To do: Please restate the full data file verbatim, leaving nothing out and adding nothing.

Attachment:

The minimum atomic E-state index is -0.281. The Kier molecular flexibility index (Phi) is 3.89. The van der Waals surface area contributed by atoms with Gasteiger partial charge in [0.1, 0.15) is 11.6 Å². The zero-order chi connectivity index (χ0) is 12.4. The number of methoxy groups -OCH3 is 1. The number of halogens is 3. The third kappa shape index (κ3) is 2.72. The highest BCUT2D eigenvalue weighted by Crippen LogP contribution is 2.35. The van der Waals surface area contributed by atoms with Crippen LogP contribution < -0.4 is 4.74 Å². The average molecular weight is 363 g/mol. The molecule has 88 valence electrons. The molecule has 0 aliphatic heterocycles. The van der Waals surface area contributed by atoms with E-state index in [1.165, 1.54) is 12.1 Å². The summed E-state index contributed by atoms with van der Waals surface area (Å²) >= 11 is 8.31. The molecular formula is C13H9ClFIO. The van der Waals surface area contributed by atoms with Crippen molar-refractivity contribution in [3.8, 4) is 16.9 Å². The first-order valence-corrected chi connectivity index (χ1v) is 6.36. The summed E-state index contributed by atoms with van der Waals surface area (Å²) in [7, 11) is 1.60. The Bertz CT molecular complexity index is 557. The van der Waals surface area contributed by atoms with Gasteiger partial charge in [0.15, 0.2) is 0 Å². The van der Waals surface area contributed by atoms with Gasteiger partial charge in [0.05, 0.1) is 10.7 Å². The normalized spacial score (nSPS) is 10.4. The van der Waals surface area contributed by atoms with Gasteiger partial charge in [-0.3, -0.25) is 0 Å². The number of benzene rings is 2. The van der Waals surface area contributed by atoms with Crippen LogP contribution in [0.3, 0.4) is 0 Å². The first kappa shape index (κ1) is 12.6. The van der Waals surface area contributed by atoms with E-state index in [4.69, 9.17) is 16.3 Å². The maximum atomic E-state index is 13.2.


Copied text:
The minimum atomic E-state index is -0.281. The Kier molecular flexibility index (Phi) is 3.89. The van der Waals surface area contributed by atoms with Gasteiger partial charge in [0.1, 0.15) is 11.6 Å². The zero-order chi connectivity index (χ0) is 12.4. The number of methoxy groups -OCH3 is 1. The number of halogens is 3. The third kappa shape index (κ3) is 2.72. The highest BCUT2D eigenvalue weighted by Crippen LogP contribution is 2.35. The van der Waals surface area contributed by atoms with Crippen LogP contribution < -0.4 is 4.74 Å². The average molecular weight is 363 g/mol. The molecule has 88 valence electrons. The molecule has 0 aliphatic heterocycles. The van der Waals surface area contributed by atoms with E-state index in [1.165, 1.54) is 12.1 Å². The summed E-state index contributed by atoms with van der Waals surface area (Å²) >= 11 is 8.31. The molecular formula is C13H9ClFIO. The van der Waals surface area contributed by atoms with Crippen molar-refractivity contribution in [3.8, 4) is 16.9 Å². The first-order valence-corrected chi connectivity index (χ1v) is 6.36. The summed E-state index contributed by atoms with van der Waals surface area (Å²) in [7, 11) is 1.60. The Bertz CT molecular complexity index is 557. The van der Waals surface area contributed by atoms with Gasteiger partial charge in [0.15, 0.2) is 0 Å². The van der Waals surface area contributed by atoms with Gasteiger partial charge in [0.05, 0.1) is 10.7 Å². The normalized spacial score (nSPS) is 10.4. The van der Waals surface area contributed by atoms with Gasteiger partial charge in [-0.3, -0.25) is 0 Å². The number of benzene rings is 2. The van der Waals surface area contributed by atoms with Crippen LogP contribution in [0.3, 0.4) is 0 Å². The first kappa shape index (κ1) is 12.6. The van der Waals surface area contributed by atoms with E-state index in [4.69, 9.17) is 16.3 Å². The maximum atomic E-state index is 13.2.